Blogging: The Beginning

Published on Oct 21, 2020

Deciding on the platform

I'm a guy who likes to try and learn a lot of things, probably too much and definitely too much at once. So when I started this journey, I knew I needed to find a platform that worked for me.

I really enjoy React, so GatsbyJS was an obvious contender. It's very popular right now and has a huge ecosystem. I would then need to pick one of the myriad of headless CMS out there.

I thought about using a hosted platform, like This would have simplified everything because then I could just focus on writing the content. Unfortunately, I like to be difficult, so I wanted to at least somewhat build my own setup.

I've been wanting to get more and more involved in developing in Laravel, so I thought "maybe I'll just write my own blog/CMS from scratch". Then I learned that Statamic v3 would have a completely free offering. Since Statamic is part of the Laravel ecosystem, it seemed like it would be the perfect fit.

Setting up Statamic

For whatever reason, I decided to start this process on my Windows machine that I use mostly for gaming. This was honestly a mistake, at least for me. I'm not used to doing anything like this on Windows and made the process more difficult for me. I ran into some issues with composer because I installed it from apt and the version in their repositories is old. Eventually, I prevailed and got everything setup and working great in Windows/WSL.


When I started this whole process, I was going to use GatsbyJS and host it on Netlify. I bought my domain through Netlify and everything. When I changed my mind, I was worried that this choice was going to haunt me because I would need a different kind of hosting provider for a PHP application.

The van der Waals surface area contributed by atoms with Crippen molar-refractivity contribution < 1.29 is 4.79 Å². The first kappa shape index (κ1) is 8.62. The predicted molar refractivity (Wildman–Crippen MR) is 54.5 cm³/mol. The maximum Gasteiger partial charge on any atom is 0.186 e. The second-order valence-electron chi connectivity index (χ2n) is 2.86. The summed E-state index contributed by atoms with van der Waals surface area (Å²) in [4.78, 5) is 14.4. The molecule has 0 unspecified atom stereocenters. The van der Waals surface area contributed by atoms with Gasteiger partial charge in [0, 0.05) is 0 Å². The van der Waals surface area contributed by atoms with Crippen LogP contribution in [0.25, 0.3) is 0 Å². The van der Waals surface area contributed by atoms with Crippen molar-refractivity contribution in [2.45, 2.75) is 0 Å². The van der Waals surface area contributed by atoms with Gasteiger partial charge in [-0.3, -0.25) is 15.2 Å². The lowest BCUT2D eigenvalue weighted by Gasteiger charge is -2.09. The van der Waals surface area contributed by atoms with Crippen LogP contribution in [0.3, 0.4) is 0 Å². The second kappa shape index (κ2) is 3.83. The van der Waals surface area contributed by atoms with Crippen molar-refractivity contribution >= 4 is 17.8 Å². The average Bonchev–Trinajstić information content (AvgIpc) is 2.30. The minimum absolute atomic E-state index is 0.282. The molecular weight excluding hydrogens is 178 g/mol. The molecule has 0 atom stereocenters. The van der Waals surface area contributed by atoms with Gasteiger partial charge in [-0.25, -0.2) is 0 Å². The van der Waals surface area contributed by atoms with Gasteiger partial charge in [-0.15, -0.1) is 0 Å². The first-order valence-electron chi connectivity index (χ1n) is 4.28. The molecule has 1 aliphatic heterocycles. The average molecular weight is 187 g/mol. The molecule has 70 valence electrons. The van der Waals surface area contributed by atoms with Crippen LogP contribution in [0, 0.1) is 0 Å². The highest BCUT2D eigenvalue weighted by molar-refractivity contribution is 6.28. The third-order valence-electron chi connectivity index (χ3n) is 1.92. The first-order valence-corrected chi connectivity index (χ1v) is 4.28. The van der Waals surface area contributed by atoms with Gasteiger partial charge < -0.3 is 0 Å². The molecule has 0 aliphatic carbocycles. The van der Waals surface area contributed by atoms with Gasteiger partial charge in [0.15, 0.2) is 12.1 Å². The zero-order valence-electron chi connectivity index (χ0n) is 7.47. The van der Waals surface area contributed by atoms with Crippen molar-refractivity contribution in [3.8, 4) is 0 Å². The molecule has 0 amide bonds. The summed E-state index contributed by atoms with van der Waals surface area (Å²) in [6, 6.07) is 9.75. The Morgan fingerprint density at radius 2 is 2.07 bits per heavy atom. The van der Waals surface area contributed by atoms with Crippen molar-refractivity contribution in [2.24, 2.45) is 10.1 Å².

I am still using Netlify because Statamic has a wonder SSG (Static Site Generator) package that you can install and generate the static output of your site.

The Blogging Process

By default with Statamic, there isn't a database. The content is all saved in a flat-file system using Markdown files. That might sound annoying to deal with, but Statamic comes with a beautiful control panel to create posts. Beyond that, you can do many other administrative tasks, like configuring various site settings, create new content types (called collections), taxonomies, upload assets and much more.

The Markdown files are the beauty of the system. It allows you to just commit them to git and deploy. You never have to worry about backing up and restoring a database to have the newest copy of the posts, or other content.

The entire writing and publishing process couldn't be more simple. I create the blog post in the control panel, commit and push the new Markdown file(s) to GitHub and then Netlify detects changes have been pushed to GitHub and starts a new deployment. It's probably a couple of minutes from the time I push the changes to GitHub until they're deployed for the world to read!

The Future

I haven't completely decided what I'm going to continue to write about. My best plan for now is to document my journey of learning Laravel as a developer who has used Drupal for the last 10+ years and comparing the differences.

I started with one of the Statamic themes just to get things going, but I do plan on either making modifications to it, or creating my own.

Other than that, it'll just be various topics that I learn throughout time. I hope that's something that interests you and that you'll come back for more.